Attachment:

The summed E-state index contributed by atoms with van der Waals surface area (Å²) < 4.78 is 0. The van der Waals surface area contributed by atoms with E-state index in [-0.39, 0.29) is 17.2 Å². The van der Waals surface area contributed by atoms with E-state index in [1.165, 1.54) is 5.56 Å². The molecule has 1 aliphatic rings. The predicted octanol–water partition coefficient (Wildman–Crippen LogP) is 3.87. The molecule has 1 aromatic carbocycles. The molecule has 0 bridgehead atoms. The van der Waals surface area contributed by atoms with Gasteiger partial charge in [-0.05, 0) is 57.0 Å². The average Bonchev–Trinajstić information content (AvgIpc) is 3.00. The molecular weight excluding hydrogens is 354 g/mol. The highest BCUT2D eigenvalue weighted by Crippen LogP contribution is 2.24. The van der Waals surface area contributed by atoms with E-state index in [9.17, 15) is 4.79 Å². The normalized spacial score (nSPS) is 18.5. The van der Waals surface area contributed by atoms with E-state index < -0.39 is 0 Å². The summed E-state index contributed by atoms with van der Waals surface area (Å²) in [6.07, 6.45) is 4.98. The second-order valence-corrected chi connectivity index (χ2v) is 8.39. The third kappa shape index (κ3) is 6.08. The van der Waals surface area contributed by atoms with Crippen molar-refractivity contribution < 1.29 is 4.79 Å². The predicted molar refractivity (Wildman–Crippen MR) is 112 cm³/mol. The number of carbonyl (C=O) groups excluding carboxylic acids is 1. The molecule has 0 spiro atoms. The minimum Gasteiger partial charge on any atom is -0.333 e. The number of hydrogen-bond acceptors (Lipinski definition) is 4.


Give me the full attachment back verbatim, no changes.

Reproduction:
The summed E-state index contributed by atoms with van der Waals surface area (Å²) < 4.78 is 0. The van der Waals surface area contributed by atoms with E-state index in [-0.39, 0.29) is 17.2 Å². The van der Waals surface area contributed by atoms with E-state index in [1.165, 1.54) is 5.56 Å². The molecule has 1 aliphatic rings. The predicted octanol–water partition coefficient (Wildman–Crippen LogP) is 3.87. The molecule has 1 aromatic carbocycles. The molecule has 0 bridgehead atoms. The van der Waals surface area contributed by atoms with Gasteiger partial charge in [-0.05, 0) is 57.0 Å². The average Bonchev–Trinajstić information content (AvgIpc) is 3.00. The molecular weight excluding hydrogens is 354 g/mol. The highest BCUT2D eigenvalue weighted by Crippen LogP contribution is 2.24. The van der Waals surface area contributed by atoms with E-state index in [9.17, 15) is 4.79 Å². The normalized spacial score (nSPS) is 18.5. The van der Waals surface area contributed by atoms with E-state index < -0.39 is 0 Å². The summed E-state index contributed by atoms with van der Waals surface area (Å²) in [6.07, 6.45) is 4.98. The second-order valence-corrected chi connectivity index (χ2v) is 8.39. The third kappa shape index (κ3) is 6.08. The van der Waals surface area contributed by atoms with Crippen molar-refractivity contribution < 1.29 is 4.79 Å². The predicted molar refractivity (Wildman–Crippen MR) is 112 cm³/mol. The number of carbonyl (C=O) groups excluding carboxylic acids is 1. The molecule has 0 spiro atoms. The minimum Gasteiger partial charge on any atom is -0.333 e. The number of hydrogen-bond acceptors (Lipinski definition) is 4.